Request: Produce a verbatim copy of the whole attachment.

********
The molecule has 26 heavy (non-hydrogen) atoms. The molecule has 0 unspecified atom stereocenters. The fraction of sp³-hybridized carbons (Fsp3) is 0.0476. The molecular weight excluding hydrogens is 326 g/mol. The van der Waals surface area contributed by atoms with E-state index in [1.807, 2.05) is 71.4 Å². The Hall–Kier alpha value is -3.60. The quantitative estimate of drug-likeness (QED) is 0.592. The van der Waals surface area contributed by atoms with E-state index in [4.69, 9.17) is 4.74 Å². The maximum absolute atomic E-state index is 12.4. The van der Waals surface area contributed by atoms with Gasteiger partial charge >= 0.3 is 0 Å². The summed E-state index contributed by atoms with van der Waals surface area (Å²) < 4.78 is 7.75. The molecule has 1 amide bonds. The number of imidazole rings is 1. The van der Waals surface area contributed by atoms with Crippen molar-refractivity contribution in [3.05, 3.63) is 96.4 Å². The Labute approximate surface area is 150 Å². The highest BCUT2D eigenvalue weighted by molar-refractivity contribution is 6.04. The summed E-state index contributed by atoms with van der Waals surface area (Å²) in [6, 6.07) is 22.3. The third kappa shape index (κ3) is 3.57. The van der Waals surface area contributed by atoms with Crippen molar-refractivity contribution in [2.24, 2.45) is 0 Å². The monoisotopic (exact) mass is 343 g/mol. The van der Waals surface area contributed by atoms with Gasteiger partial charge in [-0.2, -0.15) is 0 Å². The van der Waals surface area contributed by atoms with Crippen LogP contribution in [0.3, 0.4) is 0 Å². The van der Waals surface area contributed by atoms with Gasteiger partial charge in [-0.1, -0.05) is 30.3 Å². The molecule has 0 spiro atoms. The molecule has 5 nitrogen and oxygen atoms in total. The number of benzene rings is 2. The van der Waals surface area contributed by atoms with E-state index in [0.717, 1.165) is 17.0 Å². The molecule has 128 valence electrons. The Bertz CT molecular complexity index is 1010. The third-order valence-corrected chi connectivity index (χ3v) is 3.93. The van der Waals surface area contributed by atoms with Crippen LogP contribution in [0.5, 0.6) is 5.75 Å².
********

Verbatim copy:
The molecule has 26 heavy (non-hydrogen) atoms. The molecule has 0 unspecified atom stereocenters. The fraction of sp³-hybridized carbons (Fsp3) is 0.0476. The molecular weight excluding hydrogens is 326 g/mol. The van der Waals surface area contributed by atoms with E-state index in [1.807, 2.05) is 71.4 Å². The Hall–Kier alpha value is -3.60. The quantitative estimate of drug-likeness (QED) is 0.592. The van der Waals surface area contributed by atoms with E-state index in [4.69, 9.17) is 4.74 Å². The maximum absolute atomic E-state index is 12.4. The van der Waals surface area contributed by atoms with Gasteiger partial charge >= 0.3 is 0 Å². The summed E-state index contributed by atoms with van der Waals surface area (Å²) < 4.78 is 7.75. The molecule has 1 amide bonds. The number of imidazole rings is 1. The van der Waals surface area contributed by atoms with Crippen molar-refractivity contribution in [3.05, 3.63) is 96.4 Å². The Labute approximate surface area is 150 Å². The highest BCUT2D eigenvalue weighted by molar-refractivity contribution is 6.04. The summed E-state index contributed by atoms with van der Waals surface area (Å²) in [6, 6.07) is 22.3. The third kappa shape index (κ3) is 3.57. The van der Waals surface area contributed by atoms with Crippen molar-refractivity contribution in [2.24, 2.45) is 0 Å². The monoisotopic (exact) mass is 343 g/mol. The van der Waals surface area contributed by atoms with Gasteiger partial charge in [-0.2, -0.15) is 0 Å². The van der Waals surface area contributed by atoms with Crippen LogP contribution in [0.3, 0.4) is 0 Å². The van der Waals surface area contributed by atoms with Gasteiger partial charge in [-0.1, -0.05) is 30.3 Å². The molecule has 0 spiro atoms. The molecule has 5 nitrogen and oxygen atoms in total. The number of benzene rings is 2. The van der Waals surface area contributed by atoms with E-state index in [0.717, 1.165) is 17.0 Å². The molecule has 128 valence electrons. The Bertz CT molecular complexity index is 1010. The third-order valence-corrected chi connectivity index (χ3v) is 3.93. The van der Waals surface area contributed by atoms with Crippen LogP contribution in [0.5, 0.6) is 5.75 Å².